Rabbit cocotte, egg ‘biryani,’ goat ‘caldereta,’ paella–Sofitel chefs cook their moms’ signature dishes
Mother’s Day can be considered a commercial event much like Valentine’s Day. But if it does remind us what the mother is to a family, then it is a worthwhile event.
Having interviewed chefs through the years, it is always mom’s cooking that we end up talking about. Many of them have been inspired by what their mothers served on the family table. That must have been why Sofitel Philippine Plaza is paying tribute to mothers on their special day by serving what their chefs remember of their mothers’ dishes.
Displayed on the extension of the Spiral are the dishes and pictures of mothers and children.
A picture of executive chef Eric Costille as a baby with his mom, Claudine, is beside his version of her rabbit cocotte with rosemary and olives and gratinated parmesan polenta. The rabbit, he explained, is a popular meat in France and Italy, but for the promotion, Costille will cook chicken instead, stewed in a casserole.
His ancestors came from Italy and migrated to France in the early part of the 1900s. Costille remembers his Italian grandmother cooking this dish and eventually teaching his mother. He has fond memories of his mother cooking during Sunday family reunions.
The paella of Western chef de cuisine Anne Cecile Degenne, was gone before we could sample it. Who would not be tempted by the huge lobsters topping the Spanish rice dish?
While Degenne grew up in Bordeaux, summer vacations were spent near the Spanish border because her mother’s family lived in Spain. When they visited, she and her siblings were asked to help prepare their mother’s paella in the outdoor kitchen, which took about two days’ preparation.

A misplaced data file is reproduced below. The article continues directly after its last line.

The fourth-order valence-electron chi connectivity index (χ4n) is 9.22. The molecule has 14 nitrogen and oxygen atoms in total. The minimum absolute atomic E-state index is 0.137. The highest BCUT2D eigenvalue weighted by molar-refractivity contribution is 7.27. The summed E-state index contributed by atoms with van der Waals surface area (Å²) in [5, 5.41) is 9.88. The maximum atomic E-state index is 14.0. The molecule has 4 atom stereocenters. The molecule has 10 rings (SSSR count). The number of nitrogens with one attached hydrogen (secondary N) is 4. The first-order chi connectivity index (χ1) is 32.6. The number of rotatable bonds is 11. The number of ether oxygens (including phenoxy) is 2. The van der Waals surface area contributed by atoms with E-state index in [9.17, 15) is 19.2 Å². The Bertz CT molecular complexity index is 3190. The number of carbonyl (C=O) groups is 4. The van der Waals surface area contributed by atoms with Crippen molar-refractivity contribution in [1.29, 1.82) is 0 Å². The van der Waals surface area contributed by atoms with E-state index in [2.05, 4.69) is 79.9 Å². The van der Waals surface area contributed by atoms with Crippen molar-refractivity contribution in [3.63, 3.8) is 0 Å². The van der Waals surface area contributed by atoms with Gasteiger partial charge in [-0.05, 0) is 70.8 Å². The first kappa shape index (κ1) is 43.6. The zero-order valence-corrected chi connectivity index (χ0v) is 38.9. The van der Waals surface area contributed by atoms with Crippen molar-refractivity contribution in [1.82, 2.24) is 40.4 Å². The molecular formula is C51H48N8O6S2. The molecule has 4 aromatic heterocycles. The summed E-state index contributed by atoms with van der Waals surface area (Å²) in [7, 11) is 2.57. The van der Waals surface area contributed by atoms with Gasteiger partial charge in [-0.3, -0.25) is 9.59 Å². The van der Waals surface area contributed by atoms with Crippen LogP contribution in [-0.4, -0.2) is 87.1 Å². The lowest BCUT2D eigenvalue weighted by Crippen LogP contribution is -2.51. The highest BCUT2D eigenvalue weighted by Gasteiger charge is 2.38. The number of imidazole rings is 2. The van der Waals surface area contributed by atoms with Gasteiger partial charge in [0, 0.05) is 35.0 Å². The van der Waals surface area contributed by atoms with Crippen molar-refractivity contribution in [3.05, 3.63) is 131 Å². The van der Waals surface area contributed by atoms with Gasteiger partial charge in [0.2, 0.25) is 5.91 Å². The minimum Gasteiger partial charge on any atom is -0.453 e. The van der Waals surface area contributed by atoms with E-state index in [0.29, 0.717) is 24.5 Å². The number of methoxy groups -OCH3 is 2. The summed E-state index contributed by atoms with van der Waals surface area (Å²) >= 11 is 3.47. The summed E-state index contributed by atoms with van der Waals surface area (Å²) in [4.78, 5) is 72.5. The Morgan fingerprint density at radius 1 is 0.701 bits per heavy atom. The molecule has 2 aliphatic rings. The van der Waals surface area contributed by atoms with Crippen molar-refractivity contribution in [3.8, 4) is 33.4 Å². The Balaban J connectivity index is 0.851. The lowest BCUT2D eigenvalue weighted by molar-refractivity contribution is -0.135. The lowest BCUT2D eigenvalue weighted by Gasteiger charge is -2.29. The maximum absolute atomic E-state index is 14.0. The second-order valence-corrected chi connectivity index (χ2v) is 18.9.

Of course at Sofitel, the paella is done in the indoor kitchen with modern amenities. But the cooking still reminds her of her mother, pictured huddled near Cecile as a toddler.
Executive Chinese chef Mok Chee Wah, who grew up in Guandong, said that whenever he was sad, his mother, San-Ahnooi, cooked his favorite “slow-cooked chicken with Chinese herbs wrapped in lotus leaf.”
He eventually learned how to do the dish from his mom, with the slow-cooking taking about three to four hours. Apart from cheering him up, his mom believed that the Chinese herbs that went into the dish were good for growing children, and so today, he cooks it for his children as well.
On the other hand, chef Tweet Obsequio, master chocolatier, was always encouraged by her mom Rose to drink Jasmine tea because it helps to reduce the absorption of fat and cholesterol and so helps in slimming.
She said it’s also the beauty secret of her Filipino-Chinese family because tea is an antioxidant. But what inspired the chocolate maker to make jasmine praline was the lingering fragrant smell of her mother’s jasmine perfume.
At her special room at the Spiral buffet area, delicate pralines tempt diners. Some of the chocolate concoctions will go to the Galette Patisserie & Chocolaterie—beautiful and delicious